Linamar’s stock fell by as much as 13% during trading on October 3 after the company made the disclosure in a mid-quarter update. The loss in business, the equivalent of about US$750,000 per day, stems from a decline in GM orders, the company said.
Linamar did not disclose the potential total impact on third-quarter earnings, slated for release on November 6. But the earnings period covers 15 days of the GM strike.
Linamar’s earnings warning adds to the growing impact that the strike by nearly 50,000 United Automobile Workers at GM’s U.S. plants is having across the borders in Canada and Mexico.
GM shut down its assembly plant in Oshawa and temporarily laid-off workers because of a shortage of parts. Layoffs have also hit suppliers and other adjacent companies, including a Canadian branch of a U.S. trucking company Martin Transportation.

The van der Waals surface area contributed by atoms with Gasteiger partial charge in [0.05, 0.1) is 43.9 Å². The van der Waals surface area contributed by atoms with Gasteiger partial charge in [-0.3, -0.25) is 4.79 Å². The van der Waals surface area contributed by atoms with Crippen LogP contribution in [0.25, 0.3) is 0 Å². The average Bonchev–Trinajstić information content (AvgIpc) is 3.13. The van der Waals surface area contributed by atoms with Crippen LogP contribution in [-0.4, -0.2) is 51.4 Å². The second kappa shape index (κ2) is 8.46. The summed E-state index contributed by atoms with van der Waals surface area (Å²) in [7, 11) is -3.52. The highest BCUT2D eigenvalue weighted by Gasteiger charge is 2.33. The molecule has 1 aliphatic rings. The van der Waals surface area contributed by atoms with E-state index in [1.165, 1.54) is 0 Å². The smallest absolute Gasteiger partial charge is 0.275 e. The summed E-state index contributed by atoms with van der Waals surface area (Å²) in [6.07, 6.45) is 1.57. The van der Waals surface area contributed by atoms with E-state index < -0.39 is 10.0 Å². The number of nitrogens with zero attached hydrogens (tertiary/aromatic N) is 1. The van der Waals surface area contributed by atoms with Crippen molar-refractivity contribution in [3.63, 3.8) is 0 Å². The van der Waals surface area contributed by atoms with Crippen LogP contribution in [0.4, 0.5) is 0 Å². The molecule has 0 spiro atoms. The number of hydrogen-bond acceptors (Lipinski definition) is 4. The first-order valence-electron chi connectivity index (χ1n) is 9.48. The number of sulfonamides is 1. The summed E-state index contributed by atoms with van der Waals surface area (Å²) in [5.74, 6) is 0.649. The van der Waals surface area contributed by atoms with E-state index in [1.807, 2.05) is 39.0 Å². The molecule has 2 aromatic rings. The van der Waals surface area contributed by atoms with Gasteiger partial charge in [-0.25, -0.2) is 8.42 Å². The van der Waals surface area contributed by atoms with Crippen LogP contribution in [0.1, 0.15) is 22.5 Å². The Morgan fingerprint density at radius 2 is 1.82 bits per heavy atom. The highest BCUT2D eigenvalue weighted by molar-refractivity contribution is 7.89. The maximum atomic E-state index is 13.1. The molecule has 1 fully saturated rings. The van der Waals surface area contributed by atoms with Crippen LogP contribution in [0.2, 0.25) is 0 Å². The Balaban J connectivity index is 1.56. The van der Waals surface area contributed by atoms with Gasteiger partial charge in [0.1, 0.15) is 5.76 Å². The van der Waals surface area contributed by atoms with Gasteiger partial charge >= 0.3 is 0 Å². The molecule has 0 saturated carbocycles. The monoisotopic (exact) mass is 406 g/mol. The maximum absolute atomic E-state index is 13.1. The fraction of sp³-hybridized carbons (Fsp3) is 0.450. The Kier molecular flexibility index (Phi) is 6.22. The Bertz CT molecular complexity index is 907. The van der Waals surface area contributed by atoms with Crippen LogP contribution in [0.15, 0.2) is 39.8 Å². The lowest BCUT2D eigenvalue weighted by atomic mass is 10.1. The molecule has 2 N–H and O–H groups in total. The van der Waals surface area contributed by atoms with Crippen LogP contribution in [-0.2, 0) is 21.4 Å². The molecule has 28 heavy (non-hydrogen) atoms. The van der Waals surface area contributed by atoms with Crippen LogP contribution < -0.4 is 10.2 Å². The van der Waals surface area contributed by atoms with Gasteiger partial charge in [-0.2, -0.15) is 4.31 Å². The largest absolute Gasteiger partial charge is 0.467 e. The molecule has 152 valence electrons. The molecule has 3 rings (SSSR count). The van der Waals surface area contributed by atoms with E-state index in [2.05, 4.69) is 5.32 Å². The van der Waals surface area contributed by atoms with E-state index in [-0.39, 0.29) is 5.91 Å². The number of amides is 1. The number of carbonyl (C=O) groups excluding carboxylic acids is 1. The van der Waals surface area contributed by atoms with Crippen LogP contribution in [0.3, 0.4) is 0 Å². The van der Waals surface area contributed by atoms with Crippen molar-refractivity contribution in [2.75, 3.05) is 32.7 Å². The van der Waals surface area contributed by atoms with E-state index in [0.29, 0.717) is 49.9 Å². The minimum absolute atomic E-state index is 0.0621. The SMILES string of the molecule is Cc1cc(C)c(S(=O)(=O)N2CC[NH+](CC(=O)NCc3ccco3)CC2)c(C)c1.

GM also shut down two factories in Mexico because of the strike.
Linamar operates 35 facilities in North America, with 24 in Canada, six in the United States and five in Mexico. It also has its own private trucking fleet, Linamar Transportation, with more than 100 trucks.
Linamar Transportation handles auto-parts freight for its parent company, including cross-border runs between Ontario and Michigan. The Guelph-based carrier offers other truckload services.
Representatives from Linamar Transportation could not immediately be reached for comment.